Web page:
OK, so I did a quick search and didn't come up with anything, but maybe I'm not asking the right questions.
So I did an IPA that turned out fantastic, but when bottling, I drew off a couple of bombers separate from the rest of the batch and did a little experiment...
I took an ounce of glacier hops that I had leftover and boiled them in a cup or two of water on the stove for about 30 minutes.... allowed to cool, then added a little of the "hop tea" to the bombers to top them off then closed them up. The idea was to add some additional bitterness.... although, Glacier is a low alpha hop, and the boil was only 30 minutes I figured it would be a good starting point to begin to dial it in.
On comparison a few weeks later, these experimental bombers actually tasted thinner than the others I'd bottled and didn't really exhibit any GOOD extra bitterness. Just a little subtle "something" in the mouth... not unlike the effect after eating a mint. But really subtle.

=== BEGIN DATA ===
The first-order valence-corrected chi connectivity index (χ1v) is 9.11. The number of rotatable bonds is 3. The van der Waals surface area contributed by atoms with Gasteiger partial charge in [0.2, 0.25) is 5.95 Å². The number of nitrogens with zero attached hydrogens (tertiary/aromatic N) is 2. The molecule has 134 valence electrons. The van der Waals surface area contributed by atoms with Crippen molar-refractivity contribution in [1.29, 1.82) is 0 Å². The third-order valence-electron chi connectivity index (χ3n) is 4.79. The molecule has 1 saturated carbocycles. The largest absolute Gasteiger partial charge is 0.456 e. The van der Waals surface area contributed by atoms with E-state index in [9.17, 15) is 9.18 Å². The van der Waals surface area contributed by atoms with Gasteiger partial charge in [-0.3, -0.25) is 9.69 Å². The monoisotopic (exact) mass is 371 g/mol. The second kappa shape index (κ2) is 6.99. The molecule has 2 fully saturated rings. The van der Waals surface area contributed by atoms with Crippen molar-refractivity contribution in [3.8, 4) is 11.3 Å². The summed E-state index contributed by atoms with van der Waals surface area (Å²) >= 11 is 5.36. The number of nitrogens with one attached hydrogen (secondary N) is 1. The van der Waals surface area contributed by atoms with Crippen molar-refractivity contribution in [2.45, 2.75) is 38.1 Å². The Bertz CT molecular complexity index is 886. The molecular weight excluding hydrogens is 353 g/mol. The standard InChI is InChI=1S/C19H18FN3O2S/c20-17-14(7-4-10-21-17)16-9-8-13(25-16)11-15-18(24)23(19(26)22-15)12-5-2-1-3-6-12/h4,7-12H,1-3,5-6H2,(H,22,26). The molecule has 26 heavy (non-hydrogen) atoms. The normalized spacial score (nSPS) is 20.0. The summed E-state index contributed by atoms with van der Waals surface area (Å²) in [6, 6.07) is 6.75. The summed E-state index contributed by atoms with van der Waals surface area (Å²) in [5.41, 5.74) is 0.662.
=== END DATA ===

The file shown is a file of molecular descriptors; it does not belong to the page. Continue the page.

I assume the thinness was from the additional water... I basically just watered down the beer. I've not tried it again since, but I am just curious if anyone else has experimented with this... or sees a problem, or even a better way of adding bitterness after the boil and fermentation has taken place?
Edit: I am sure I'll get responses like: "well just add them at the boil, why bother doing it later?" So to nip that in the bud: this was an experiment just to see what was possible. And to see if when trying a new home-spun recipe, one could massage the result a little and improve the recipe accordingly next time around.